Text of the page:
- Amyotrophic lateral sclerosis (ALS) is a fatal, neurodegenerative disease that attacks nerve cells in the brain and spinal cord; however, the cause is unknown.
- Scientists discovered that PEG10, a “domesticated viral gene” that is necessary for placenta development, builds up in ALS patients.
- They also found that PEG10 maintained some of its ancient viral functions and altered gene expression in a cell, including the expression of genes involved in nerve functions.
Amyotrophic lateral sclerosis (ALS) robs people of the ability to speak, move, eat, and breathe by attacking nerves. The disease is fatal and has no cure. Some people survive for three years, while others (most notably Stephen Hawking) survive for 50. CU Boulder researchers have identified a surprising new player in ALS — an ancient, virus-like protein best known for its essential role in enabling placental development.
Domestication of ancient viruses
Around 8% of the human genome is made up of bits of DNA left behind by viruses that infected our primate ancestors millions of years ago. Originally, these pieces of viral DNA encoded genes that helped a virus replicate and infect new cells. But over time this function was lost, and many of the ancient viral genes became junk. However, some of the genes have become domesticated, losing their ability to create new viruses but allowing their human hosts to evolve new adaptive functions.
PEG10, or Paternally Expressed Gene 10, is one such “domesticated viral gene.” Its viral origins are a mystery, but it is necessary for mammals to develop placentas. However, when PEG10 is overly abundant in the wrong places, it may also fuel disease, including certain cancers and neurological disorders. The recent study from the CU Boulder researchers, published in the journal eLife, has shown that PEG10 is present in high levels in the spinal cord tissue of ALS patients, where it likely interferes with the machinery enabling brain and nerve cells to communicate.
“Our work suggests that when this strange protein known as PEG10 is present at high levels in nerve tissue, it changes cell behavior in ways that contribute to ALS,” said senior author Alexandra Whiteley. “It is early days still, but the hope is this could potentially lead to an entirely new class of potential therapeutics to get at the root cause of this disease.”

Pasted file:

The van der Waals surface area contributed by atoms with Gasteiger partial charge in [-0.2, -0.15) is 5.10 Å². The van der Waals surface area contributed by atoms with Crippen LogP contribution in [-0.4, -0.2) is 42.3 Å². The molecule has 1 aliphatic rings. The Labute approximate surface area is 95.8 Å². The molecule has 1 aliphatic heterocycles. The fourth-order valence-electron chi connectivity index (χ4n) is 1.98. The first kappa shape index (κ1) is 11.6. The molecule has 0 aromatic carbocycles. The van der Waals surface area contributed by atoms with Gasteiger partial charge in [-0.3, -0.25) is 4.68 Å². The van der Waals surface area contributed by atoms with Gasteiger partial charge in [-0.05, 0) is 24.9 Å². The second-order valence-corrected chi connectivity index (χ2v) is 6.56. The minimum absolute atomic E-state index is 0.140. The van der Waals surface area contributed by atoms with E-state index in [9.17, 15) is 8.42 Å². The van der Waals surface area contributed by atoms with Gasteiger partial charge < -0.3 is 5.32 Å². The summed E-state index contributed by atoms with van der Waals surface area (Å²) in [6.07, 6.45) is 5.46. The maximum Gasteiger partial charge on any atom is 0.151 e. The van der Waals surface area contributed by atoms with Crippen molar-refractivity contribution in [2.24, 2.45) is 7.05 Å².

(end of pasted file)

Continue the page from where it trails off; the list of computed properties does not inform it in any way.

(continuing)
Too much protein in the wrong places
Whiteley did not set out to study ALS or ancient viruses. Instead, her research team explores how cells eliminate extra protein, which can cause various neurodegenerative diseases, including Alzheimer’s and Parkinson’s. Her lab is one of a half-dozen in the world to study a class of genes called ubiquilins, which break down dysfunctional proteins and prevent them from accumulating in cells. In 2011, a study linked a mutation in the ubiquilin-2 gene (UBQLN2) to some cases of familial ALS, which makes up about 10% of ALS cases. The mutation causes UBQLN2 to function less efficiently, but how the faulty gene might contribute to ALS remained unclear.
Whiteley suspected that defective UBQLN2 caused a build-up of protein that would otherwise be destroyed. So, Whiteley and colleagues at Harvard Medical School set out to determine which proteins pile up when the UBQLN2 is mutated. They collected the spinal tissue of 11 deceased ALS patients and analyzed the expression of more than 7,000 proteins. PEG10 was one of the most over-expressed proteins.
PEG10 still has some of its ancient viral functions
In a separate experiment, the team sought to determine how the overabundance of PEG10 was contributing to ALS. They found that the domesticated gene was not as domesticated as it seemed. As PEG10 built up in the cell, it altered its shape in a mechanism reminiscent of what viruses use to invade the nucleus of their host. Viruses use “nucleus-localized proteins” to influence gene expression to promote their own replication. The researchers found that the PEG10 fragment was sufficient to alter gene expression in a cell, including the expression of genes involved in axon remodeling, linking PEG10 dysregulation to neuronal dysfunction.
“The fact that PEG10 is likely contributing to this disease means we may have a new target for treating ALS,” she said. “For a terrible disease in which there are no effective therapeutics that lengthen lifespan more than a couple of months, that could be huge.”